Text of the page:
On the other note I am very opposed to the idea of more school. Parents don't see their children as it is. And they are loosing relationships because of it. I also agree with the destressing. I have had a crazy few months and it shows in myself. I have realized that I am doing too much. And its starting to give me the complex of not being enough because I can't do all of this MORE. I DON'T want my kids to have to do this either. And many countries that are competing with us in academics are actually starting school later and ending earlier than we are. Clearly showing that more is not better. Not to mention kindergarten used to be more voluntary. So already we added MORE and didn't get a good result. The philosophy less is more is truly the case with children and learning.

Inner Elder said...

I once had a T-shirt that announced "More is Less". Why do we need "more" stuff, "more" school, "more" time or "more" anything? I think it's the same reason for other addictions - I once heard it described as throwing more cookies into the dark hole within. More stuff, more cookies, more of anything will never fill up this deep spiritual need. We need to "be with it", to know the real "me" and accept her as she is. And that's a life long journey, oft times scary. Sounds like you're well on your way. Love, Mom

Keeley said...

I totally agree! I was horrified when I heard what Obama said. It was so totally uneducated! I wanted to yell. "NO! You don't get it! We don't need more, we need LESS!"

I'm so afraid that sometime soon the tentacles of government will squirm into homeschooling and rip it apart. And then what will I do? =(

The Stone Age Techie said...

Hear, hear!
I've spent the last five years working hard to stop thinking "NEED MORE" and begin thinking "Ahhh, just enough" - we are a happier, less cranky bunch as a result.
Thanks for this great post-
Karen

Janet said...

I'm in total agreement with everything you just wrote! Less is more.

My husband just passed away and one of the things that keeps popping up in my head (a bit sleep deprived so bear with me) is a conversation I had with a casual aquaintance about five years ago. I was nursing my very young infant in the tack room at the small animal barn at our fair. Many people evacuate the vicinity when a woman is nursing- even when everything is covered and very discreet. One of the 4-H dads brought over a cooler for me to use as a foot rest, pulled up a chair, and settled in to visit with me while my son ate. His wife had also nursed and it drove her crazy that everyone acted like she didn't exist while she tended to an infant- especially in the early weeks when you spend about twelve hours a day nursing.

He asked me about my family and my husband, and then he asked if I stayed home or if I worked away from home. I answered that my husband found it very important to have a parent at home with his children so I stayed home. Then I shrugged and added, "Of course, we're poor- but we're happy."

His words made such a profound impact on me that I remember and lean on them five years later. He said, "You are not poor. You are rich in everything that matters."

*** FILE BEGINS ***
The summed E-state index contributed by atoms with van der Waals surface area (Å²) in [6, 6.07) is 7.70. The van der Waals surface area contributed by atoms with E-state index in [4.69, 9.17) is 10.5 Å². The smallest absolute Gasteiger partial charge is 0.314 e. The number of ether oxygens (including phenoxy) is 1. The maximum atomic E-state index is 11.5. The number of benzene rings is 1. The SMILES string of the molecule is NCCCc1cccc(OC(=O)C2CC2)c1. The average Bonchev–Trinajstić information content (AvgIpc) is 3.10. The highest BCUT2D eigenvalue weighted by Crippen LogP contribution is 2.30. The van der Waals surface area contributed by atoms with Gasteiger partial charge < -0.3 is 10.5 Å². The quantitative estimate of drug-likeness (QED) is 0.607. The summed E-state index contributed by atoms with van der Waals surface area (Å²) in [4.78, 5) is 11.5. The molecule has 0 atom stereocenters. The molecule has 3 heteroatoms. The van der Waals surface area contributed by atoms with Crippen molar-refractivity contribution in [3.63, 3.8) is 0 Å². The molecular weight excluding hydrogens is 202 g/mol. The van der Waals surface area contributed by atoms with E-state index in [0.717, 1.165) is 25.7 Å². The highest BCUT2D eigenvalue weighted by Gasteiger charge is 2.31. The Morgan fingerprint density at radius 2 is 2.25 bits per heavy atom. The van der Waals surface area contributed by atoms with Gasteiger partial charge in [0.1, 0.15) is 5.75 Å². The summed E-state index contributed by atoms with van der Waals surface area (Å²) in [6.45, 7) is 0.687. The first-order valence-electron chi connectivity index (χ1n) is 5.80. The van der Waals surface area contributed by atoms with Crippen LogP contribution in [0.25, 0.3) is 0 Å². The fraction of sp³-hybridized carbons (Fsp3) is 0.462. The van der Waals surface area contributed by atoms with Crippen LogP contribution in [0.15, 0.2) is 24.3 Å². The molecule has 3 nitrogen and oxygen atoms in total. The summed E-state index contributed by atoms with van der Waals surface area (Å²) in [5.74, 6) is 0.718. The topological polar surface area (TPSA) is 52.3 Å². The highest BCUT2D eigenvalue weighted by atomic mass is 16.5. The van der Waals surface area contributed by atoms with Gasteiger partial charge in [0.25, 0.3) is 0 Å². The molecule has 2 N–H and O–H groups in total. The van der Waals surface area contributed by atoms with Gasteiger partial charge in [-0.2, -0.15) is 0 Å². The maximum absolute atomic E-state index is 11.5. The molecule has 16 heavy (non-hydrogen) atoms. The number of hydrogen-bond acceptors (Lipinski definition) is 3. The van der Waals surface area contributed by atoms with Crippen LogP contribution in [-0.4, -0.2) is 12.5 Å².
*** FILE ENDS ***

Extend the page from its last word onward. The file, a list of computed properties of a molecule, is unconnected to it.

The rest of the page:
We never managed (or even really tried) to accumulate wealth and property. Our entire marriage we have found enough money to get by- barely. And yet- we were rich. I am still rich- even today.

I am so thankful that he supported homeschooling and wished so strongly for his children to be loved and nurtured and allowed to grow and become the wonderful adults they are destined to be. He always cringed when he heard about this advocacy for more seat time.

Tammy said...

Boy does this hit home. I'm in the process right now of downsizing our "accumulations." In other words we have way too much junk! I suppose though, that someone has to keep the professional organizers and authors of, "how to manage your clutter." in business. I suppose too that the longer school hours is a ploy to make more money. For those parents who'd love the free extra hours of babysitting I guess it's a plus. Just another reason for us to thank God for the freedom to homeschool. Nice post.

Mama Teaching 2 said...

I so hope they don't get more school...but just more quality hands on growing school. :( I have so many friends with public schooled children who are burned out and dying for some freedom...for a break! :( One of my little friends is now going all day to school, tutoring until 5 and speech therapy until 5:30. When will she play? Dinner is cold when she gets home and then it is homework, bath, and bed. How did we get to this point?

Alison Kerr said...

Aptly put, less is more!

I've reached capacity - little comes into my house any more, unless it's good food. I do need to give MORE time to clearing out though - got that hoarding tendency.

What a powerful message was in that animated short. I could feel it even just reading about it.

I'm for MORE outdoor time. MORE unstructured imaginative play. MORE time to just live and appreciate and contemplate and be together with good friends and family. MORE time to explore your own interests and learn at your own pace and discover who you are.

I say "no" to extending the school day.